Snowflake credits are used to pay for the consumption of resources. The cost of a credit depends on the edition of Snowflake which the client has purchased.
There are three categories of Snowflake charges:
|Type of Cost
|Calculated on the daily average amount of data stored in the system, charged per TB of storage
|These are generated by running extracts, by transforms and BI tools querying data in the warehouse
|Snowflake charges 4.4 credits per computer hour for Cloud Services, but only if the daily cost is more than 10% of the daily compute costs otherwise it is free.
In practice, the Cloud Services cost rarely applies because the Compute Costs are high enough that the 10% threshold is not often exceeded.
The Storage costs effectively function as a flat charge, since few clients go over 1 TB of storage.
A virtual warehouse is a set of compute resources that enable customers to execute queries, load data etc. Credits are used to pay for the processing time used by each virtual warehouse. The amount of credits charged per hour depends on the size of the warehouse - larger warehouses are significantly more expensive.
However a smaller warehouse runs more slowly. As queries are submitted to a warehouse, the warehouse allocates resources to each query. If sufficient resources are not available to execute all the queries, Snowflake queues the additional queries until the necessary resources become available. A larger warehouse makes more compute resources available, with less need for queuing.
A larger warehouse can therefore be cost effective when large amounts of data are being processed because although the cost per hour is higher, the time taken to process the data is shorter.
Most Kleene clients are currently on XS or S warehouses.
With multi-cluster warehouses, Snowflake allocates additional warehouses to make a larger pool of compute resources available. This can be done dynamically by Snowflake, which starts and stops different sizes of warehouse in response to the current load. This is useful where the load fluctuates unpredictably by large amounts.
How does warehouse billing work?
Snowflake only charges when the warehouse is actually running.
Auto-suspend: enabling auto-suspend means that the warehouse automatically suspends when there is no activity for a specified period of time. Snowflake recommends this period is set to a low value (e.g. 5 minutes or less) to avoid consuming credits when it is not running.
When the warehouse is suspended there are no charges - the exception is that the first minute is always charged in full even if the warehouse runs for less than a minute:
- The minimum billing charge is 1 minute, so there is no benefit to stopping a warehouse before the first minute because the credits have already been billed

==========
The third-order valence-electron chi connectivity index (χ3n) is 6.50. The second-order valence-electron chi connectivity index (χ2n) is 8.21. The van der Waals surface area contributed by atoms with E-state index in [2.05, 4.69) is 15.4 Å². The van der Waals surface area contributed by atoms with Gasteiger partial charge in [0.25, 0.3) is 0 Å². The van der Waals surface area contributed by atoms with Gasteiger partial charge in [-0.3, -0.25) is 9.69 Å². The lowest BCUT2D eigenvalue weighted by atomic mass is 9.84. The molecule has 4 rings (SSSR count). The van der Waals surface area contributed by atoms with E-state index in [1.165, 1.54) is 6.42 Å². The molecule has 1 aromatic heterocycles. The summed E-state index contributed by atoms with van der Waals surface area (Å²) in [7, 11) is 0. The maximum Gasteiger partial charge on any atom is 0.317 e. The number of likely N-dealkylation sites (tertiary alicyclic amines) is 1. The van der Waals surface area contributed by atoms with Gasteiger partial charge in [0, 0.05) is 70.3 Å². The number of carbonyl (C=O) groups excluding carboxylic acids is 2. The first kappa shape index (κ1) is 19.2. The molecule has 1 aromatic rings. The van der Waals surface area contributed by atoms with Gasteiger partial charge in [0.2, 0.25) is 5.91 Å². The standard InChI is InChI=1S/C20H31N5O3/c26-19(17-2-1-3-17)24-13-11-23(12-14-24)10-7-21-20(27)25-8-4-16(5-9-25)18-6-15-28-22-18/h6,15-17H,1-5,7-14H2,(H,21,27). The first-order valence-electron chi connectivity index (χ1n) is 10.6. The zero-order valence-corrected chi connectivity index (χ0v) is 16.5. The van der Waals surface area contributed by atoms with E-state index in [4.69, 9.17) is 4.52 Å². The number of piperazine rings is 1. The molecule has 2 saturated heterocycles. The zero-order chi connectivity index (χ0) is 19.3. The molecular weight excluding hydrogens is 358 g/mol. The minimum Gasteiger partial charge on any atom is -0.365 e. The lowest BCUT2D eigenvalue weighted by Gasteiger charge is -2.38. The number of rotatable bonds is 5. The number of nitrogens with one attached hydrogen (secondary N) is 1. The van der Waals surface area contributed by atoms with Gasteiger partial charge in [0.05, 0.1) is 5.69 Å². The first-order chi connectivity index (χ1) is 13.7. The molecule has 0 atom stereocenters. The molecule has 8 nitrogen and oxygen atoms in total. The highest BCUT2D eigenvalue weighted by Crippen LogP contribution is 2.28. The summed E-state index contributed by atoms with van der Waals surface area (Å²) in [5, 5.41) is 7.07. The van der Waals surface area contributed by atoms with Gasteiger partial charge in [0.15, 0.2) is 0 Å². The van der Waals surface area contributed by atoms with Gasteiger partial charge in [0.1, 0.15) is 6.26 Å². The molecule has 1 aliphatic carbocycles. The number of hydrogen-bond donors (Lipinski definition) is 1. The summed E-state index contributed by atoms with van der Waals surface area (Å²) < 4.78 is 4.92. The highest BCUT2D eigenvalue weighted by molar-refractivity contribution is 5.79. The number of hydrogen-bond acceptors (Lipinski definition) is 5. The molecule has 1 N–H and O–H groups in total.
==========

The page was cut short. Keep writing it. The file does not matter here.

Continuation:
- After the first minute, charges are incurred per second
- If the warehouse shuts down and then restarts, then a full minutes worth of charges will be billed again, e.g. if a warehouse runs for 61 seconds, shuts down, and then restarts and runs for less than 60 seconds, it is billed for 121 seconds (60 + 1 + 60)
It is therefore costly to start and stop the warehouse unnecessarily.
When a warehouse runs it builds up a cache of data from queries are processed by the warehouse. This enables improved performance for subsequent queries if they are able to read from the cache instead of from the tables in the query. The size of the cache is determined by the compute resources in the warehouse (i.e. the larger the warehouse and, therefore, more compute resources in the warehouse), the larger the cache.
When a warehouse is suspended, the cache is lost and has to be built up again - sometimes the performance improvement from using the cached data can make it worth keeping warehouses running for longer.
Given that starting and stopping warehouses is costly, when running extracts and transforms we should aim to keep them running continuously.
- Run all the extracts within the same hour. Scheduling queries at exactly the same time should be avoided where rate limits are an issue (e.g. with the Facebook API)
- Look at the logs to understand how long the extracts take to run and set the transforms to run immediately afterwards
- Remember that if the client is using BI tools to query Snowflake then this generates compute costs as well, so these queries should run directly after the transforms
- Use incremental loads if possible, and for large datasets run transforms only the incremental data
- Use UNION ALL in preference to UNION (if there are definitely no duplicates in the dataset)
- Running hourly extracts is very expensive:
The code to grant access to the SNOWFLAKE database is as follows:
grant imported privileges on database snowflake to role ELT
This query must be run from a user with a role that has ACCOUNTADMIN permissions. This is typically the user that set up the Snowflake account.
This database contains the ACCOUNT_USAGE schema and the METERING_HISTORY and METERING_DAILY_HISTORY views. This can be used to used to return the hourly credit usage for an account, METERING_DAILY_HISTORY gives the breakdown between Compute Costs and Cloud Services costs.
Consumption table: https://www.snowflake.com/legal-files/CreditConsumptionTable.pdf
Example SQL metering statement:
create schema if not exists utility;
CREATE OR REPLACE TABLE utility.snowflake_billing AS
date_trunc(day, start_time) as day
, sum(credits_used) as credits_total
, sum(credits_used_compute) as credits_compute
, sum(credits_used_cloud_services) as credits_cloud_services
group by 1,2
order by 1 desc
Example of charts produced by this data:
Updated 3 months ago